Misconceptions about Epilepsy

Over the weekend, my sisters and I attended a health talk about nutrition for people with Alzheimer’s. Since the speaker was talking about the brain, one of the participants went up to him with a question about epilepsy or how to handle someone in a seizure because she had seen her neighbour having one.

Sad to say, many people still have misconceptions about it or do not know much about epilepsy. She was talking rather excitedly.

“Its Gila Babi.” ; “We put a spoon in his mouth.” ; “He’s an electrician, I think it must have affected his brains.”

I wanted to tell her what to do and what not to do when you see someone in a seizure but although she was asking that very question “What to do when you see someone in a seizure.” I felt that her mind was closed to the replies.  She was talking agigatedly rather than listening.

I guess that this misconception about epilepsy compared to other disorders is because of the nature of it. A seizure is very frightening to watch. The person loses conciousness and loses bodily functions and controls, eyes may be jerked upwards, face may turn blue, person may lose bladder control, hands and legs jerking uncontrollably, teeth biting down very very hard on the tongue, frothing around the mouth. Horrible isn’t it? Perhaps that is why people who don’t know much about it call it gila babi! Literally translated that means mad pig. Or they might think that the person has gone into a trance or is possessed by some devil. For it may appear that way.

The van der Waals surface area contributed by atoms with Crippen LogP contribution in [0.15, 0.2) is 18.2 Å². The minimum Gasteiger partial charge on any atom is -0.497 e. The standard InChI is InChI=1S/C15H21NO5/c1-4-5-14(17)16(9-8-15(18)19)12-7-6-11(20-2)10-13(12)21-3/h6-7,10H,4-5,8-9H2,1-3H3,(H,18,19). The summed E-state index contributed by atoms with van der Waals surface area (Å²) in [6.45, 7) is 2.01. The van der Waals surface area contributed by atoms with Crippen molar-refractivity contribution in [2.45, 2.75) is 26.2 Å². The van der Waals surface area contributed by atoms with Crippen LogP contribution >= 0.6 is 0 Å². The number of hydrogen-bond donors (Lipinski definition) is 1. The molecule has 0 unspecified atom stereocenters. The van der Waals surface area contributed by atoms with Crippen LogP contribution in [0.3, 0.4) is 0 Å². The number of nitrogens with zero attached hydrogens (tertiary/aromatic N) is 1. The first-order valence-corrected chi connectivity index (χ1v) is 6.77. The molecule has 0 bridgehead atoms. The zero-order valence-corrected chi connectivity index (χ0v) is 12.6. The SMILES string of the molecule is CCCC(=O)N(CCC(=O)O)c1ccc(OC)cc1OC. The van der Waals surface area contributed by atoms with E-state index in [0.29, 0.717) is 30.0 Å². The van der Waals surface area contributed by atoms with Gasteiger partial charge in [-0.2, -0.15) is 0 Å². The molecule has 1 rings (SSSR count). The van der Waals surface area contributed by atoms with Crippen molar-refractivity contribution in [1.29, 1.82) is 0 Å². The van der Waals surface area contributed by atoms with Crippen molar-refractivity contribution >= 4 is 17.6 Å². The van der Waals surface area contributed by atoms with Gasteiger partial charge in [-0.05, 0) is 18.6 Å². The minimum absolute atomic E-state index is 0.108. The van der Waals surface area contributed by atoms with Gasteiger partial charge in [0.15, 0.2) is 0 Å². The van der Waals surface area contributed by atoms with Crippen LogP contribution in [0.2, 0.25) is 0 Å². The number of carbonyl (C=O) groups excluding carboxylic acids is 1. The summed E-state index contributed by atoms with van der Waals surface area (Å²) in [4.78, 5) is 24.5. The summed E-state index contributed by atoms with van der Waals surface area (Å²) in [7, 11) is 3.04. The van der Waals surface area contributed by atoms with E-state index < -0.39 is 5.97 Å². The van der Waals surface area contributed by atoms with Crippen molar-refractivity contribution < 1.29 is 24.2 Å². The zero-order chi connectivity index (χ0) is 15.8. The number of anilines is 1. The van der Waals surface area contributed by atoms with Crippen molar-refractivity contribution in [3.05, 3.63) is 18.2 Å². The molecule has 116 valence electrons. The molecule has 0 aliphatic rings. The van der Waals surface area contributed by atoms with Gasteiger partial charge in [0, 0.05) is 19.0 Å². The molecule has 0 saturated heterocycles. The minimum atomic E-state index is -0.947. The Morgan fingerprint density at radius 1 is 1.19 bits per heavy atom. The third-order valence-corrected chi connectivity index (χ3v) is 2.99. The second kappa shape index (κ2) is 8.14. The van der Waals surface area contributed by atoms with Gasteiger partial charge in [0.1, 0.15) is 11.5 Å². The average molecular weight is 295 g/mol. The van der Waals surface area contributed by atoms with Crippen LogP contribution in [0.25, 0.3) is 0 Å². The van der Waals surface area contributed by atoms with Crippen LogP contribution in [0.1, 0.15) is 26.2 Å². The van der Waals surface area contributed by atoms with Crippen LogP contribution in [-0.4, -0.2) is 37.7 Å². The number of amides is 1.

When I was young, I was told by classmates and teachers (yes, teachers too, teachers who tried to pry a spoon into a poor epileptic girl’s mouth each time she had a fit. I think the teachers shouldn’t have been this disinformed. If you have a child who has epilepsy you should make sure his/her teachers know what to do and what not to do), I was told that if you get bitten by a mad dog thats what will happen to you because when you have a seizure you sometimes foam at the mouth. Have you ever heard that one before? Of course the one about being possessed by spirits is a common one too leading to many drinking “fu” drinks instead of getting the proper medication for it.

So am I a mad pig? Well, I may be a bit mad at times and I am a pig when I see food but I don’t have gila babi. I have epilepsy. It was diagnosed when I was 41 (yeah yeah, I’m that old). I have only had about 5 seizures in all. 3 of them occured on the same day. I am taking medications and my seizures are under control. Besides medication, I try to eat well, sleep well, exercise and not get stressed up over little things. The stress part is harder to control because I have poor emotional intelligence. Emotional Intelligence is a very nice word for someone who likes to scream and shout over small small things. 😉